June 18, 2024 by

1 Peter 4:10 tells us to use the gifts we have received from God “to serve one another, as good stewards of God’s varied grace.” In Medellín, Colombia, the gift of soccer is being used by The Christian Union Sports Club as a vehicle to reach youth for Christ. Known more commonly as COSDECOL, the club began around 1990 as a ministry to reach young men at risk of being dragged into drug cartel violence.

The Cedarville men’s soccer team had the special opportunity to work with COSDECOL for our spring break mission trip this year. We also partnered with Missionary Athletes International, a U.S.-based missionary organization that uses soccer to share the Gospel both domestically and internationally.

Let the Journey Begin!

We flew from out of Cincinnati to Miami, then from Miami to Medellín, where we landed around 3 p.m. on Saturday, March 2. During the bus ride from the airport to COSDECOL, we admired the stunning mountain ranges from the bus windows as we descended into the valley where Medellín lies. We arrived at the COSDECOL facilities, which consisted of a stadium overlooking a grass field. On the other side of the stadium was a turf field where one could look up at the stadium wall and see a painted mural of Jesus playing soccer with two children.

That first night, we took the bus into the city and walked up a steep road to attend Saturday evening church. We participated in worship and listened to a sermon, both of which were in Spanish. While many of us could not closely follow the message, it was nevertheless incredible to see a small picture of the global Church. What made the service so amazing was the knowledge that we were all worshiping the same God and Savior.

Cedarville men's soccer team smiling with Colombian children in soccer uniforms.

On Sunday morning, we participated in a team parade for the 35th anniversary of COSDECOL. Although many of our guys did not know too much Spanish, we could relate to the kids through soccer. The common question the kids would ask was, “Messi or Cristiano?” in reference to Lionel Messi and Cristiano Ronaldo, the two greatest soccer players of our generation.

During the week, we played three games against Colombian teams. While we unfortunately did not come away with any wins, we engaged in a much more meaningful experience after every game — the opportunity for one of our players to share the Gospel and a testimony with the other team. Three of our guys who are fluent in Spanish — Kris, Gabi, and Ico — did much of the translating for us. Afterward, both teams would pray and fellowship together before departing.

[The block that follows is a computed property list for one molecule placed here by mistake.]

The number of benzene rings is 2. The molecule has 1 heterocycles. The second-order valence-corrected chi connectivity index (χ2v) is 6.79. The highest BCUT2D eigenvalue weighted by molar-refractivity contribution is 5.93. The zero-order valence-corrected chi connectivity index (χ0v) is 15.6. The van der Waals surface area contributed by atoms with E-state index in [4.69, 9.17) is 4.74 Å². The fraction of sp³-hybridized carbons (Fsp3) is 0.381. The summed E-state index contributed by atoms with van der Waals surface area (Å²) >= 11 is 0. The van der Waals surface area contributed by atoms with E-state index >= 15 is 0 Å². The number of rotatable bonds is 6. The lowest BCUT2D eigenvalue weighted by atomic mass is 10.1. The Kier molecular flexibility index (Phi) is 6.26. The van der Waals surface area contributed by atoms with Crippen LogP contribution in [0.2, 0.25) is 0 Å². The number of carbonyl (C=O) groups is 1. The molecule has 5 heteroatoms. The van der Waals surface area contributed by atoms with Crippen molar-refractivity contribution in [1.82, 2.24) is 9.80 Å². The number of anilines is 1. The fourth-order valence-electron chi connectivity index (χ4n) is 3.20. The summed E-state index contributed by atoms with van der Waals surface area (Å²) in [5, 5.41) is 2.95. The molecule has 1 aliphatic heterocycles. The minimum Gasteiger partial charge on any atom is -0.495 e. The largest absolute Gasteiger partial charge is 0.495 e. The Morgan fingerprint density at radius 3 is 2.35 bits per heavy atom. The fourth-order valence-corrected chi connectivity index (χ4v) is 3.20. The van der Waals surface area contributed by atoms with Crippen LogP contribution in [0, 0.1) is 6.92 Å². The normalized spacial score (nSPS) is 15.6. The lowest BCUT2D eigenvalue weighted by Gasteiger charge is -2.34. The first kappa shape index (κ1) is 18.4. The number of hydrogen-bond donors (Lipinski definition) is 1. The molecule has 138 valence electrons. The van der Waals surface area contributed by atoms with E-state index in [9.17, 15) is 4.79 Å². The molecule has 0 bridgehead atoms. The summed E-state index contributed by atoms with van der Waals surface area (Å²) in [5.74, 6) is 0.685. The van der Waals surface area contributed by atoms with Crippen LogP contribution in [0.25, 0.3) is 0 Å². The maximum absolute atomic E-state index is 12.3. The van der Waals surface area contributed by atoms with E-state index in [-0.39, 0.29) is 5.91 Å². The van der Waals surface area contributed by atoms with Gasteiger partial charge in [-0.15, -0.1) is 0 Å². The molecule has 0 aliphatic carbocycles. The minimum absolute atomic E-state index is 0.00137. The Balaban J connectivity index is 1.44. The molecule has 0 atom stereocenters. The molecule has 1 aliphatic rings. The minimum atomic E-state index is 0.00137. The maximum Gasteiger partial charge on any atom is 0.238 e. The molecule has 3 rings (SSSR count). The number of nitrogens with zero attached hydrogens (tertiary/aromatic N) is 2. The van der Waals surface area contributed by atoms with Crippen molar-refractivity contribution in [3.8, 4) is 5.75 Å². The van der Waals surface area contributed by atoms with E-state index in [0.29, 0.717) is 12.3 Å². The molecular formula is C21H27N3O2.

Cedarville men's soccer players and Colombian soccer players praying on the field.

Several times throughout the week, we played small-sided soccer matches with local kids. We went to several different fields throughout the city and, just as we did at our official games, one of our players would share the Gospel and his testimony at the small-sided matches. Below is a picture of Kris sharing the Gospel during the Sunday parade.

Cedarville men's soccer player, standing on a podium, speaking to a large group of Colombian children in soccer uniforms.

On Wednesday morning, we took the Medellín Metrocable up into a displaced community in the mountains, where we helped build a soccer field that could in turn open the community to the name of Christ. For four hours, the guys worked hard to carry 300 heavy sandbags nearly half a mile to cover the field in sand. While we worked, several young kids from the neighborhood came out to help us. As we departed from the field, it brought us joy to see some of the kids already kicking a ball around the field.

Four Cedarville soccer players giving a thumbs up, and lugging bags of sand to a soccer field in Colombia.

Throughout the week, we worked closely with the COSDECOL coaches. On Monday, we had a bilingual worship session and prayer on the stadium steps with them. We also worked with the coaches to lead kids in some drills and games. Two of the coaches who had formerly been involved in gangs shared their testimonies with us, demonstrating to us the transformational power of Jesus Christ in their lives. On the last night before we departed, we all ate dinner and fellowshipped together.

The sense of community, friendliness, and joy of the Colombian people, and especially of the Christians we interacted with, touched us deeply. Our trip gave us a picture of the joy Christ can bring to people who are poor in worldly possessions but rich in Christ. It helped us recognize how blessed we are, but also made us aware of how our materialism can distort the true riches of the Gospel. We also learned what it meant throughout the week to give our bodies as a “living sacrifice” — that is, to put aside our own desires and feelings and to sacrificially serve God and others. Our time in Colombia was a blessing that we will not soon forget.

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